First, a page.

The primary health threat to humans occurs when radon gas is inhaled or when radioactive elements from tailings leach into public water supplies. Gamma radiation thrown off by elements in tailings can also pose a health hazard to people in the vicinity including genetic mutations that can be passed on to offspring, according to the EPA. Uranium Corp. says that its treatment and disposal standards meet all international safety requirements. Reporters visiting the dump site in April saw workmen at the tailing ponds repairing one of the metal pipes that carry the mildly radioactive slurry, part of a series of winding metal tubes that stand off the ground on small stilts. A guard in a khaki uniform wandered the area carrying a three-foot wooden stick and absentmindedly waving it in the air. In the distance, two women in saris strolled up the path leading to the ponds, each carrying a cane basket. No fences block access at the entryway to the ponds area. Locals say they pass in and out of the dump site regularly and it still houses a tribal place of worship. Water from the pond site flows past a block-lettered sign with the words “PROHIBITED AREA” hand painted in red.

It passes by a field used by village children to play soccer, and on to the Gara. Villagers squat at the river’s edge to wash clothes, bathe and fish for food.

Poor community

Jharkhand is a poor place, even by India’s standards. Average annual per capita income is equivalent to about $720 despite the existence of substantial coal and uranium reserves. Debnandan Gope, for example, makes 83 cents a day as a field hand—when he can get work. Illiteracy is common.

People cook on fires fueled by dried cow dung. Women walk the roadsides balancing gleaming metal water jugs on their heads as they go to and from public wells. Village men still plow the land with cattle. Some gather in houses on legs not much more substantial than baseball bats, a result of the meager rice-paste diets common here.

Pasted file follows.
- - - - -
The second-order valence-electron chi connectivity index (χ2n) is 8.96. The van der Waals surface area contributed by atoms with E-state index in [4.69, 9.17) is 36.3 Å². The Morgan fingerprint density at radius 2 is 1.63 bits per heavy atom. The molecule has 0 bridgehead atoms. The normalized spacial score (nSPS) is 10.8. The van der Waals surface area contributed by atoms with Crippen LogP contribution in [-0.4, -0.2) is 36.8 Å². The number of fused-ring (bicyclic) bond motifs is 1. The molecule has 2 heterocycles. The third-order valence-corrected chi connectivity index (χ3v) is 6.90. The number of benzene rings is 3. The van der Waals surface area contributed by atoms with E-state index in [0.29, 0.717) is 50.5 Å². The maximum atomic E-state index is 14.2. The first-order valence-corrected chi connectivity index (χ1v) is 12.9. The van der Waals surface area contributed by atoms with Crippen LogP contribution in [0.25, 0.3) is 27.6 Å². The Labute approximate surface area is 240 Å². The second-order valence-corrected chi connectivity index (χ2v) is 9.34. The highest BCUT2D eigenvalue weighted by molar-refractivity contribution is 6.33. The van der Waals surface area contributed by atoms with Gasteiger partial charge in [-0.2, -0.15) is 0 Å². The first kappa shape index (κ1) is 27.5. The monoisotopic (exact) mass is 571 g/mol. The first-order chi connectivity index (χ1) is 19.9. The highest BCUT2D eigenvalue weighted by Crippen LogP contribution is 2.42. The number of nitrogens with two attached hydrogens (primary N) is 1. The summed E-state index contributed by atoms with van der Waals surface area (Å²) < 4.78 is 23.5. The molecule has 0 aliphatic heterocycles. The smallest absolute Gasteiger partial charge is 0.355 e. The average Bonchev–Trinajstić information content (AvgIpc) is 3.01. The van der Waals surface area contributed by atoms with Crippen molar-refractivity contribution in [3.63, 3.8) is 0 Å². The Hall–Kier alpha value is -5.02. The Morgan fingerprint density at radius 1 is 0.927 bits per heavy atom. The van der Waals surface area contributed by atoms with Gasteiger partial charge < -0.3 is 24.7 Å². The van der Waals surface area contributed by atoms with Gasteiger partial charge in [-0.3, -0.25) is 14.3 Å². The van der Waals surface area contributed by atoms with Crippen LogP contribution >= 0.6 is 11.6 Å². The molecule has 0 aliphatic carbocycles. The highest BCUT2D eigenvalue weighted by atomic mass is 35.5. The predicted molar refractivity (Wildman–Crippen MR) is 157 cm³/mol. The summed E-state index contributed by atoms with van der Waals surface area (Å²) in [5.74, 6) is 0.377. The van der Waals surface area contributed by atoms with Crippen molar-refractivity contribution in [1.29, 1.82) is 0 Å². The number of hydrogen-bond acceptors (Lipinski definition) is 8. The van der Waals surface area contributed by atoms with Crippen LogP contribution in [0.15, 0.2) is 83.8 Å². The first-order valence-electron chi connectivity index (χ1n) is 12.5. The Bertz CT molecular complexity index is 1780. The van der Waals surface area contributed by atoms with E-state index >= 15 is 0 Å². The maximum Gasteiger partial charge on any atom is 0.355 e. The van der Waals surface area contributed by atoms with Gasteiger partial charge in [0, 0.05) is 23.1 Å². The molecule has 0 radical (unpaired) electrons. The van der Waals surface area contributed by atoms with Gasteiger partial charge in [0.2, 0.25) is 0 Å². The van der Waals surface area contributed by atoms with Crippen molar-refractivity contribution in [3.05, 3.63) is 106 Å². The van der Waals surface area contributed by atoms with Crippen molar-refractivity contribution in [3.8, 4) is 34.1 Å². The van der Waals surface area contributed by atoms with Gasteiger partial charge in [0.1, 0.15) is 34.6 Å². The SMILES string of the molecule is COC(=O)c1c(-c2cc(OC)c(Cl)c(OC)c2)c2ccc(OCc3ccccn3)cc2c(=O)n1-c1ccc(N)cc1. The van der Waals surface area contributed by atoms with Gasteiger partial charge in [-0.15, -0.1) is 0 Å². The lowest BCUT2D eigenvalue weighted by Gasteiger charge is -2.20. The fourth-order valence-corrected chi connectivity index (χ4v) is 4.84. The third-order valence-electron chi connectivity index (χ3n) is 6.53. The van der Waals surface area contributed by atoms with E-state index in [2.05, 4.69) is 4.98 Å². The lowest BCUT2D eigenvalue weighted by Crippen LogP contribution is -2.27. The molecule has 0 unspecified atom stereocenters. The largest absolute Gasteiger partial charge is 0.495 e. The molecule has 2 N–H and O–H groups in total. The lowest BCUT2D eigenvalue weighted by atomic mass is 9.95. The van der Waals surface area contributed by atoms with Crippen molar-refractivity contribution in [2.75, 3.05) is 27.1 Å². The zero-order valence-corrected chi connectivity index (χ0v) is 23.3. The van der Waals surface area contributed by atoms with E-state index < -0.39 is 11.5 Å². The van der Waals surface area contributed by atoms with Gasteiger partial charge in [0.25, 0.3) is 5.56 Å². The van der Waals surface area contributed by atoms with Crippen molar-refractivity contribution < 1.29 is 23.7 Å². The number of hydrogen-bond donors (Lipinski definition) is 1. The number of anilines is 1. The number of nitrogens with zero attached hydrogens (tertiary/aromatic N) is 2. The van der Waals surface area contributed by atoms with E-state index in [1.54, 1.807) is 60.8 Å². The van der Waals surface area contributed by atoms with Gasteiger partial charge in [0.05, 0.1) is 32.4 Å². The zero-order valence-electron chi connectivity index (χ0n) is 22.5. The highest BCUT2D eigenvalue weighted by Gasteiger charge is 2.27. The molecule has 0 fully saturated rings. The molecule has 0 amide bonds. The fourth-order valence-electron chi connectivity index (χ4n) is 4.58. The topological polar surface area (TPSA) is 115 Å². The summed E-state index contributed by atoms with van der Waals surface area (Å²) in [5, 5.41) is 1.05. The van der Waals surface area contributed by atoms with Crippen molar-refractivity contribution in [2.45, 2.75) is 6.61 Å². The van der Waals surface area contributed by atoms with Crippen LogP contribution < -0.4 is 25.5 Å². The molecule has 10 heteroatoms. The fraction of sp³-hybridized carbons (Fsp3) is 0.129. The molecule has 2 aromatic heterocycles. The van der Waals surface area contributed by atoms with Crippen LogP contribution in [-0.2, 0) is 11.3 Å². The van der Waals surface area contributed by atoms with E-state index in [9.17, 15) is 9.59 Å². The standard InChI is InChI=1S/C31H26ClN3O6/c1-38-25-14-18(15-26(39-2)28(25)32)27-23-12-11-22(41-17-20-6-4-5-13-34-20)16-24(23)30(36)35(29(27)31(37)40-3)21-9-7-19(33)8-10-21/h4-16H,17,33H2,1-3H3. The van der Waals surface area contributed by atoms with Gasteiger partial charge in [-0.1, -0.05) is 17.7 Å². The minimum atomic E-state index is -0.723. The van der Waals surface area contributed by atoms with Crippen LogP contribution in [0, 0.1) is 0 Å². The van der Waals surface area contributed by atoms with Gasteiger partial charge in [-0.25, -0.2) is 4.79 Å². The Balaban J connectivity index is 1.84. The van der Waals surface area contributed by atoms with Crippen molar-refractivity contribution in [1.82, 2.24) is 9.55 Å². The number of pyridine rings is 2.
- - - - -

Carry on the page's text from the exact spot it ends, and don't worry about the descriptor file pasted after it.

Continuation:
Life expectancy is among the lowest in all of India—58 years compared with 63.5 for the nation as a whole, according to a 2011 United Nations report. Many scrounge and scavenge to get by—even around uranium dumps.

Trespassing signs, assuming they can even be read, don’t mean much. Six toes On the sandy banks of the Gara, Chotu Ho pulled plants from its dark, slow moving waters and paused to pluck tiny shrimp and snails off the foliage.

A resident of a nearby village, he wore a white sleeveless vest and a lungi. Both of his feet had six toes. “ I know there’s uranium in the water and I may fall ill,” said Ho, holding up his catch for inspection under a bright sun. “You can’t eat this, but we have to. We’re used to it now.” Debnandan Gope, who once manned the slurry pits as a Uranium Corp. contract worker, still goes into the tailing ponds area, as does his wife, to collect firewood. He recalled his work back then.